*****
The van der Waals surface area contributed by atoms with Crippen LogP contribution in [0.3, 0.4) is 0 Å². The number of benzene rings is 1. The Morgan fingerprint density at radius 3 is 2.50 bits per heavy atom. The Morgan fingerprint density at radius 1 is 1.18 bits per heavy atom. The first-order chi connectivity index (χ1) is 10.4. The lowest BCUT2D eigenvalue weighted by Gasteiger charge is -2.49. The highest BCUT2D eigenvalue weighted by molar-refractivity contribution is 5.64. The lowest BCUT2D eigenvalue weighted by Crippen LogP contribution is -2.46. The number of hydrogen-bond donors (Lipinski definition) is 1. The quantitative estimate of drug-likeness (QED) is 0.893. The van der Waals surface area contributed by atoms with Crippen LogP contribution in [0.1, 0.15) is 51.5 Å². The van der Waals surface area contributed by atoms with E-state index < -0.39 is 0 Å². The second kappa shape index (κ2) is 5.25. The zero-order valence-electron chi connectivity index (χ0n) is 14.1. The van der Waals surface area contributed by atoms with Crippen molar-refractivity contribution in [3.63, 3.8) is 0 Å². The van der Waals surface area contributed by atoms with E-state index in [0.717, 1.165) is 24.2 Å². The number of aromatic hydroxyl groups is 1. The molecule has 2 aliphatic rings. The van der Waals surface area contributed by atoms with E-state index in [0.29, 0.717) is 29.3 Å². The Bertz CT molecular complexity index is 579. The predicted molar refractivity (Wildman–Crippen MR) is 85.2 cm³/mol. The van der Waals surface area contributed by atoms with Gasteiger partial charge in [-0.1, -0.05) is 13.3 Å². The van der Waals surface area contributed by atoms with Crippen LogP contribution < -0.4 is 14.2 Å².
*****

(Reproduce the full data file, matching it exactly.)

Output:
The van der Waals surface area contributed by atoms with Crippen LogP contribution in [0.3, 0.4) is 0 Å². The number of benzene rings is 1. The Morgan fingerprint density at radius 3 is 2.50 bits per heavy atom. The Morgan fingerprint density at radius 1 is 1.18 bits per heavy atom. The first-order chi connectivity index (χ1) is 10.4. The lowest BCUT2D eigenvalue weighted by Gasteiger charge is -2.49. The highest BCUT2D eigenvalue weighted by molar-refractivity contribution is 5.64. The lowest BCUT2D eigenvalue weighted by Crippen LogP contribution is -2.46. The number of hydrogen-bond donors (Lipinski definition) is 1. The quantitative estimate of drug-likeness (QED) is 0.893. The van der Waals surface area contributed by atoms with Crippen LogP contribution in [0.1, 0.15) is 51.5 Å². The van der Waals surface area contributed by atoms with E-state index < -0.39 is 0 Å². The second kappa shape index (κ2) is 5.25. The zero-order valence-electron chi connectivity index (χ0n) is 14.1. The van der Waals surface area contributed by atoms with Crippen molar-refractivity contribution in [3.63, 3.8) is 0 Å². The van der Waals surface area contributed by atoms with E-state index in [0.717, 1.165) is 24.2 Å². The number of aromatic hydroxyl groups is 1. The molecule has 2 aliphatic rings. The van der Waals surface area contributed by atoms with E-state index in [0.29, 0.717) is 29.3 Å². The Bertz CT molecular complexity index is 579. The predicted molar refractivity (Wildman–Crippen MR) is 85.2 cm³/mol. The van der Waals surface area contributed by atoms with Gasteiger partial charge in [-0.1, -0.05) is 13.3 Å². The van der Waals surface area contributed by atoms with Crippen LogP contribution < -0.4 is 14.2 Å².